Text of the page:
(PC) Walker v. California Department of Correction & Rehabilitation et al, No. 1:2009cv01602 - Document 14 (E.D. Cal. 2011)

Court Description: FINDINGS and RECOMMENDATIONS, Recommending That This 13 Case be Dismissed, With Prejudice, For Failure to State a Claim, and That the Dismissal be Subject to 28 U.S.C. 1915(g), signed by Magistrate Judge Gary S. Austin on 11/16/2011, referred to Judge O'Neill. Objections, if any, Due in Thirty Days. (Marrujo, C)
Download PDF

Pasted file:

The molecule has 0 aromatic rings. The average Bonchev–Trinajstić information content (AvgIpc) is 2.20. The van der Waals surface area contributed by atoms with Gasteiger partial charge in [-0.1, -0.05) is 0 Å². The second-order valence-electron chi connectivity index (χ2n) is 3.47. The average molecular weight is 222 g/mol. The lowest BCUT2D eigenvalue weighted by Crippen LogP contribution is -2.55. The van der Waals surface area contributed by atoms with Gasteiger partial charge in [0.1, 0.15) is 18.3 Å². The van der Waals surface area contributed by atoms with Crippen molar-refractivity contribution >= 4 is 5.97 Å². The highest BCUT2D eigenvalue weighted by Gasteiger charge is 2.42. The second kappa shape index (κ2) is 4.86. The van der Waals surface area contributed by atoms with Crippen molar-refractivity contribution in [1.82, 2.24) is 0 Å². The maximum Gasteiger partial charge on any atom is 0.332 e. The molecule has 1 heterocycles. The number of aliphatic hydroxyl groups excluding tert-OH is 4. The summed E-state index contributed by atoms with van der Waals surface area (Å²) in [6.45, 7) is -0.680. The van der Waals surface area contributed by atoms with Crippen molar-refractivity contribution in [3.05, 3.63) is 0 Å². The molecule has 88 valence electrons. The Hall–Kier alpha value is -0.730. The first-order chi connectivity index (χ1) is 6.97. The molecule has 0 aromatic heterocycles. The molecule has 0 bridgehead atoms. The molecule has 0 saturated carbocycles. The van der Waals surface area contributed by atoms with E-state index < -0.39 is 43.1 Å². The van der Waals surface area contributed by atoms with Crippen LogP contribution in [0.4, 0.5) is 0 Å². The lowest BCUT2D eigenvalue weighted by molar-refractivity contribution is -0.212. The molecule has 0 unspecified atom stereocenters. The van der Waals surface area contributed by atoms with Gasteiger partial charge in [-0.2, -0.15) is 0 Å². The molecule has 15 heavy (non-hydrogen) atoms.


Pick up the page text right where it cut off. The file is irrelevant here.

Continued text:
(PC) Walker v. California Department of Correction & Rehabilitation et al Doc. 14 1 2 3 4 5 6 7 UNITED STATES DISTRICT COURT 8 EASTERN DISTRICT OF CALIFORNIA 9 10 FLORENCE WALKER, 11 Plaintiff, 12 13 14 1:09-cv-01602-LJO-GSA-PC FINDINGS AND RECOMMENDATIONS, RECOMMENDING THAT THIS CASE BE DISMISSED, WITH PREJUDICE, FOR FAILURE TO STATE A CLAIM, AND THAT THE DISMISSAL BE SUBJECT TO 28 U.S.C. § 1915(g) v. CALIFORNIA DEPARTMENT OF CORRECTIONS AND REHABILITATION, et al., (Doc. 13.) 15 Defendants. OBJECTIONS, IF ANY, DUE IN THIRTY DAYS 16 / 17 18 I. RELEVANT PROCEDURAL HISTORY 19 Florence Walker (“Plaintiff”) is a state prisoner proceeding pro se and in forma pauperis in 20 this civil rights action pursuant to 42 U.S.C. § 1983. Plaintiff filed the Complaint commencing this 21 action on September 10, 2009. (Doc. 1.) On February 24, 2010, the Court dismissed the Complaint 22 for failure to state a claim, with leave to amend. (Doc. 8.) On March 18, 2010, Plaintiff filed the 23 First Amended Complaint. (Doc. 9.) On April 18, 2011, the Court dismissed the First Amended 24 Complaint for failure to state a claim, with leave to amend. (Doc. 10.) On June 21, 2011, Plaintiff 25 filed the Second Amended Complaint, which is now before the Court for screening. (Doc. 13.) 26 II. SCREENING REQUIREMENT 27 The court is required to screen complaints brought by prisoners seeking relief against a 28 governmental entity or officer or employee of a governmental entity. 28 U.S.C. § 1915A(a). The 1 Dockets.Justia.com 1 court must dismiss a complaint or portion thereof if the prisoner has raised claims that are legally 2 “frivolous or malicious,” that fail to state a claim upon which relief may be granted, or that seek 3 monetary relief from a defendant who is immune from such relief. 28 U.S.C. § 1915A(b)(1),(2). 4 “Notwithstanding any filing fee, or any portion thereof, that may have been paid, the court shall 5 dismiss the case at any time if the court determines that . . . the action or appeal . . . fails to state a 6 claim upon which relief may be granted.” 28 U.S.C. § 1915(e)(2)(B)(ii). 7 A complaint must only contain “a short and plain statement of the claim showing that the 8 pleader is entitled to relief . . . .” Fed. R. Civ. P. 8(a)(2). Detailed factual allegations are not 9 required, but “[t]hreadbare recitals of the elements of a cause of action, supported by mere 10 conclusory statements, do not suffice.” Ashcroft v. Iqbal, 129 S.Ct. 1937, 1949 (2009) (citing Bell 11 Atlantic Corp. v. Twombly, 550 U.S. 544, 555, 127 S.Ct. 1955, 1964-65 (2007)). Plaintiff must set 12 forth “sufficient factual matter, accepted as true, to ‘state a claim that is plausible on its face.’” Id. 13 While factual allegations are accepted as true, legal conclusions are not. Id. at 1949. 14 III. SUMMARY OF SECOND AMENDED COMPLAINT 15 Plaintiff is incarcerated at the Central California Women’s Facility in Chowchilla, California, 16 where the events at issue in the First Amended Complaint allegedly occurred. Plaintiff names as 17 defendants the California Department of Corrections and Rehabilitation ("CDCR"), the 18 Appointments Department of the CDCR, Dr. Hermosia, Dr. Sakata, MTA-RN Williams, and MTA- 19 RN Green (“Defendants”). 20 Plaintiff complains of inadequate medical care between May 2008 and September 2008, 21 alleging as follows. In May 2008, Plaintiff was seen by MTA-RN Williams for a skin condition, 22 which Williams thought was a spider bite or ringworm. Plaintiff informed Williams that she had 23 eczema, but Williams did not look into this probability. The CDCR's Appointments Department 24 never scheduled the referral requests to be seen by MTA-RN Williams. 25 In August 2008, Plaintiff was seen twice in the infirmary by Dr. Hermosia. The first time, 26 Plaintiff had a one-inch-diameter open wound on her outer left hand which was oozing pus. A rash 27 had appeared on Plaintiff's hands and arms and was beginning to spread to her neck and face area. 28 Dr. Hermosia looked at the wound and said there was no need for any follow-up. Plaintiff informed 2 1 Dr. Hermosia that she had met with MTA-RN Williams three months before. Dr. Hermosia did not 2 give Plaintiff any treatment. Dr. Hermosia did not even give Plaintiff bandages, anti-bacterial 3 treatments, or Benadryl for her open wound. Dr. Hermosia did not schedule any follow-ups by the 4 C-yard doctor. About a week later, Plaintiff saw Dr. Hermosia again. By now, the rash was 5 covering Plaintiff's face and beginning to enter her ears and eyes. Plaintiff's blood pressure was 6 elevated, and watery blisters had formed, causing unbearable itching. Plaintiff's right ankle had an 7 open wound that was oozing pus. Dr. Hermosia said there was nothing he could do and told Plaintiff 8 to submit a request to see the C-yard doctor for follow-up. 9 On a later occasion, Plaintiff had trouble breathing and her blood pressure was elevated. Dr. 10 Sakafi threatened Plaintiff with disciplinary action for initiating a medical emergency because of 11 these symptoms. A couple of days later, Plaintiff was escorted for medical care by a correctional 12 officer because she was vomiting on the yard after breakfast. On these two occasions, MTA-RN 13 Williams went to Dr. Sakafi's office and told him there was a medical emergency he should attend 14 to. Dr. Sakafi replied that Plaintiff should submit a request to be seen by the C-yard doctor. Plaintiff 15 was given no treatment. 16 17 Lack of treatment caused scarring, and Plaintiff's blood pressure became elevated because of the pain and suffering she endured for three months. 18 19 Plaintiff does not request any relief in the Second Amended Complaint. IV. PLAINTIFF’S CLAIMS 20 The Civil Rights Act under which this action was filed provides: 21 Every person who, under color of [state law] . . . subjects, or causes to be subjected, any citizen of the United States . . . to the deprivation of any rights, privileges, or immunities secured by the Constitution . . . shall be liable to the party injured in an action at law, suit in equity, or other proper proceeding for redress. 22 23 42 U.S.C. § 1983. “Section 1983 . . . creates a cause of action for violations of the federal 24 Constitution and laws.” Sweeney v. Ada County, Idaho, 119 F.3d 1385, 1391 (9th Cir. 1997) 25 (internal quotations omitted). “To the extent that the violation of a state law amounts to the 26 deprivation of a state-created interest that reaches beyond that guaranteed by the federal Constitution, 27 Section 1983 offers no redress.” Id. 28 3 1 A. 2 Plaintiff names as defendants the CDCR and the Appointments Department of the CDCR. 3 Plaintiff is advised that she may not sustain an action against a state agency. The Eleventh 4 Amendment prohibits federal courts from hearing suits brought against an unconsenting state. 5 Brooks v. Sulphur Springs Valley Elec. Co., 951 F.2d 1050, 1053 (9th Cir. 1991) (citation omitted); 6 see also Seminole Tribe of Fla. v. Florida, 116 S.Ct. 1114, 1122 (1996); Puerto Rico Aqueduct 7 Sewer Auth. v. Metcalf & Eddy, Inc., 506 U.S. 139, 144 (1993); Austin v. State Indus. Ins. Sys., 939 8 F.2d 676, 677 (9th Cir. 1991). The Eleventh Amendment bars suits against state agencies as well 9 as those where the state itself is named as a defendant. See Natural Resources Defense Council v. 10 California Dep’t of Transp., 96 F.3d 420, 421 (9th Cir. 1996); Brooks, 951 F.2d at 1053; Taylor v. 11 List, 880 F.2d 1040, 1045 (9th Cir. 1989 (concluding that Nevada Department of Prisons was a state 12 agency entitled to Eleventh Amendment immunity); Mitchell v. Los Angeles Community College 13 Dist., 861 F.2d 198, 201 (9th Cir. 1989). Because the CDCR is a state agency and the Appointments 14 Department is part of the CDCR, they are both entitled to Eleventh Amendment immunity from suit. 15 Therefore, Plaintiff fails to state a claim against defendant CDCR or the CDCR's Appointments 16 Department. Defendants CDCR and CDCR's Appointments Department 17 B. 18 Plaintiff alleges that Defendants failed to provide her with adequate medical care, in violation 19 Eighth Amendment Medical Care Claim of the Eighth Amendment, when they denied her medical treatment. 20 “[T]o maintain an Eighth Amendment claim based on prison medical treatment, an inmate 21 must show ‘deliberate indifference to serious medical needs.’” Jett v. Penner, 439 F.3d 1091, 1096 22 (9th Cir. 2006) (quoting Estelle v. Gamble, 429 U.S. 97, 104, 97 S.Ct. 285 (1976)). The two-part 23 test for deliberate indifference requires the plaintiff to show (1) “‘a serious medical need’ by 24 demonstrating that ‘failure to treat a prisoner’s condition could result in further significant injury or 25 the unnecessary and wanton infliction of pain,’” and (2) “the defendant’s response to the need was 26 deliberately indifferent.” Jett, 439 F.3d at 1096 (quoting McGuckin v. Smith, 974 F.2d 1050, 1059 27 (9th Cir. 1992), overruled on other grounds by WMX Techs., Inc. v. Miller, 104 F.3d 1133, 1136 28 (9th Cir. 1997) (en banc) (internal quotations omitted)). Deliberate indifference is shown by “a 4 1 purposeful act or failure to respond to a prisoner’s pain or possible medical need, and harm caused 2 by the indifference.” Id. (citing McGuckin, 974 F.2d at 1060). Deliberate indifference may be 3 manifested “when prison officials deny, delay or intentionally interfere with medical treatment, or 4 it may be shown by the way in which prison physicians provide medical care.” Id. Where a prisoner 5 is alleging a delay in receiving medical treatment, the delay must have led to further harm in order 6 for the prisoner to make a claim of deliberate indifference to serious medical needs. McGuckin at 7 1060 (citing Shapely v. Nevada Bd. of State Prison Comm’rs, 766 F.2d 404, 407 (9th Cir. 1985)). 8 “Deliberate indifference is a high legal standard.” Toguchi v. Chung, 391 F.3d 1051, 1060 9 (9th Cir. 2004). “Under this standard, the prison official must not only ‘be aware of the facts from 10 which the inference could be drawn that a substantial risk of serious harm exists,’ but that person 11 ‘must also draw the inference.’” Id. at 1057 (quoting Farmer v. Brennan, 511 U.S. 825, 837, 114 12 S.Ct. 1970 (1994)). “‘If a prison official should have been aware of the risk, but was not, then the 13 official has not violated the Eighth Amendment, no matter how severe the risk.’” Id. (quoting 14 Gibson v. County of Washoe, Nevada, 290 F.3d 1175, 1188 (9th Cir. 2002)). “A showing of 15 medical malpractice or negligence is insufficient to establish a constitutional deprivation under the 16 Eighth Amendment. 17 constitutional violation.” Id. (citing Wood v. Housewright, 900 F.2d 1332, 1334 (9th Cir. 1990)). 18 “A difference of opinion between a prisoner-patient and prison medical authorities regarding 19 treatment does not give rise to a § 1983 claim.” Franklin v. Oregon, 662 F.2d 1337, 1344 (9th Cir. 20 1981) (internal citation omitted). To prevail, plaintiff “must show that the course of treatment the 21 doctors chose was medically unacceptable under the circumstances . . . and . . . that they chose this 22 course in conscious disregard of an excessive risk to plaintiff’s health.” Jackson v. McIntosh, 90 23 F.3d 330, 332 (9th Cir. 1996) (internal citations omitted). Id. at 1060. “[E]ven gross negligence is insufficient to establish a 24 Plaintiff has sufficiently shown a serious medical need, based on allegations that she suffered 25 from eczema, with open sores and rashes developing all over her body, causing pain, unbearable 26 itching, and elevated blood pressure. 27 demonstrating that any of the Defendants consciously disregarded an excessive risk to her health or 28 safety. Plaintiff has not specified any act, or omission to act, by a defendant demonstrating that the However, Plaintiff fails to make factual allegations 5 1 defendant was aware of a substantial risk of serious harm to Plaintiff and acted in conscious 2 disregard of the risk. The most that Plaintiff has shown is negligence or a difference of opinion 3 regarding treatment, which does not give rise to a claim. Therefore, Plaintiff fails to state a 4 cognizable Eighth Amendment medical claim against any of the Defendants. 5 C. 6 Plaintiff also brings claim for negligence and medical malpractice. Plaintiff is informed that 7 violation of state tort law is not sufficient to state a claim for relief under § 1983. To state a claim 8 under § 1983, there must be a deprivation of federal constitutional or statutory rights. See Paul v. 9 Davis, 424 U.S. 693 (1976). Although the court may exercise supplemental jurisdiction over state 10 law claims, Plaintiff must first have a cognizable claim for relief under federal law. See 28 U.S.C. 11 § 1367. In this instance, the Court fails to find any cognizable federal claims in the First Amended 12 Complaint. Therefore, Plaintiff’s claims for negligence and medical malpractice fail. 13 V. Negligence and Medical Malpractice CONCLUSION AND RECOMMENDATIONS 14 The Court finds that Plaintiff’s Second Amended Complaint fails to state any claims upon 15 which relief can be granted under section 1983 against any of the Defendants. In this action, the 16 Court previously granted Plaintiff two opportunities to amend the complaint, with guidance by the 17 Court. Plaintiff has now filed three complaints without alleging facts against any of the Defendants 18 which state a claim under § 1983. Plaintiff appears incapable of curing the deficiencies outlined 19 above by amendment, and therefore further leave to amend should not be granted. 28 U.S.C. § 20 1915(e)(2)(B)(ii); Noll v. Carlson, 809 F.2d 1446, 1448-49 (9th Cir. 1987). 21 Therefore, IT IS HEREBY RECOMMENDED that pursuant to 28 U.S.C. § 1915A and 22 28 U.S.C. § 1915(e), this action be dismissed with prejudice for failure to state a claim upon which 23 relief may be granted under § 1983, and that this dismissal be subject to the “three-strikes” provision 24 set forth in 28 U.S.C. § 1915(g). Silva v. Vittorio, 658 F.3d 1090, 1098 (9th Cir. 2011). 25 These Findings and Recommendations will be submitted to the United States District Judge 26 assigned to the case, pursuant to the provisions of Title 28 U.S.C. § 636(b)(l). Within thirty (30) 27 days after being served with these Findings and Recommendations, the Plaintiff may file written 28 objections with the Court. The document should be captioned “Objections to Magistrate Judge’s 6 1 Findings and Recommendations.” Plaintiff is advised that failure to file objections within the 2 specified time may waive the right to appeal the District Court’s order. Martinez v. Ylst, 951 F.2d 3 1153 (9th Cir. 1991). 4 5 6 IT IS SO ORDERED. Dated: 6i0kij November 16, 2011 /s/ Gary S. Austin UNITED STATES MAGISTRATE JUDGE 7 8 9 10 11 12 13 14 15 16 17 18 19 20 21 22 23 24 25 26 27 28 7